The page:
My professional sources inside the dog world tell me it’s no joke that people often resemble their dogs – and vice versa. That includes more than simple appearance, as I noticed the other day.
A woman came walking down the sidewalk connected by a leash to a border collie. Border collies are frequently listed at No. 1 on lists of the smartest dogs. They are to the canine world what geniuses like Einstein, Newt Gingrich and Martha Stewart are to the human world.
True, Einstein is dead, but so are a lot of border collies. In fairness, we mustn’t forget that they used to be smart before they became doggie dust.
There’s more to similarities between border collies and their humans than brains. Those dogs have an almost human personality, They are civilized and sane. That woman walking down the sidewalk the other day was visibly similar to her border collie. She was medium-sized with a square build and a fetching habit of happily wagging her bottom as she walked. Those two were a matched pair mentally and physically.
Contrast that civilized woman and her calm dog with other dogs who, unfortunately, also match their people. Twitchy little dogs often have twitchy owners. Angry dogs are not generally attached to tranquil people. Large dogs that run all over the yard like wild horses breaking trees and picnic tables are often partnered with hyperactive humans.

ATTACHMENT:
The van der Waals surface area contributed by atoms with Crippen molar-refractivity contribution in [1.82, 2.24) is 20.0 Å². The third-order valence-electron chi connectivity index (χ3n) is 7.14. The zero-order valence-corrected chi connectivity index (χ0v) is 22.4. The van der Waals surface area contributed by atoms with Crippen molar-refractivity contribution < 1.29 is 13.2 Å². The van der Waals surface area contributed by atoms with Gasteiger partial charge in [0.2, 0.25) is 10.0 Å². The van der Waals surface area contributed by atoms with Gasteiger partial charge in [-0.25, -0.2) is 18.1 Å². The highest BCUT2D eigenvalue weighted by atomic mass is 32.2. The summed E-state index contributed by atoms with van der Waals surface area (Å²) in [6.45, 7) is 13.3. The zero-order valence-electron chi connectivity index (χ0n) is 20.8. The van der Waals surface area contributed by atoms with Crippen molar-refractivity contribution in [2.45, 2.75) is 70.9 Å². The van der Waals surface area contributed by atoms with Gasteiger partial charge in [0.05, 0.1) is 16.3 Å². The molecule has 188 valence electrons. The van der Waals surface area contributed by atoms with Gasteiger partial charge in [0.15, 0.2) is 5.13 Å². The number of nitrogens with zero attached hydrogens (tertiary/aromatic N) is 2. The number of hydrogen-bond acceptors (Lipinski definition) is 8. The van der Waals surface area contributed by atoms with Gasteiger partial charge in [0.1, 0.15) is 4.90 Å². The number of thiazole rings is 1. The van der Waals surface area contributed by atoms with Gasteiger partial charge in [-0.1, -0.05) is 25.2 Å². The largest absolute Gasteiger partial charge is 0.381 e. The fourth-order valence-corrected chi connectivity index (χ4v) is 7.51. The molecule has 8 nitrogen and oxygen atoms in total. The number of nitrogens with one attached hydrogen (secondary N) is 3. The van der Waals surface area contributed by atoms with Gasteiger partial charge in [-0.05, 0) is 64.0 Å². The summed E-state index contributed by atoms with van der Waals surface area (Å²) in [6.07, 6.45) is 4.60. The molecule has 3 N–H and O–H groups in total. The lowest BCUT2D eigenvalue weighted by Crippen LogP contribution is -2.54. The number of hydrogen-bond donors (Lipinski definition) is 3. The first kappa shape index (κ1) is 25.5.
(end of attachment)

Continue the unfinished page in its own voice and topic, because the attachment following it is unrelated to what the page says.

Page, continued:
In fact, people are frequently so much like their pets that you could use that information to judge your daughter’s boyfriends or your son’s girlfriends. If your son’s girlfriend has a hysterical little Chihuahua or your daughter’s boyfriend has a pit bull, you might want to make some subtle suggestions about playing the field.
However, if your kid brings home someone who has a border collie, invite that civilized young person to visit often.
What is it about border collies, beyond raw intelligence, that makes them so desirable? For one thing, they earn their keep. They are born sheep and cattle dogs. They love their jobs and, most admirable of all, they take pride in who they are and what they do for a living.
We could all improve ourselves by conducting our lives in ways that make us proud of what we do, just like a cattle dog.
On the other hand, when I see something done by a dog on the sidewalk – an occasional occurrence along our street, I can be fairly certain that the dog owner has no sense of civic responsibility. Doing nothing when your dog makes a rude residue in somebody else’s front yard is the sign of a selfish person. Not only does the dog owner fail to pick up after his pooch, but he leaves that sordid duty to a home owner who doesn’t even know the dog.
One evening, some years ago, I was walking across the state college campus near our home when I noticed a woman up ahead whipping out a baggie, pulling it inside-out over her hand and then using that method to safely pick up and contain the deposit.
In other words, she is the kind of person who isn’t embarrassed by the task. She would be embarrassed only by not doing her duty as a dog owner.
I was anxious to see who she was. As I approached, I recognized her: it was President Dene Thomas, the head of the college. A college president wasn’t too self-important to pick up after her dog.
I have forgotten what kind of dog she owned, but I’ll never forget what a high-quality person that dog had for an owner.Bill Hall can be contacted at email@example.com or at 1012 Prospect Ave., Lewiston, ID 83501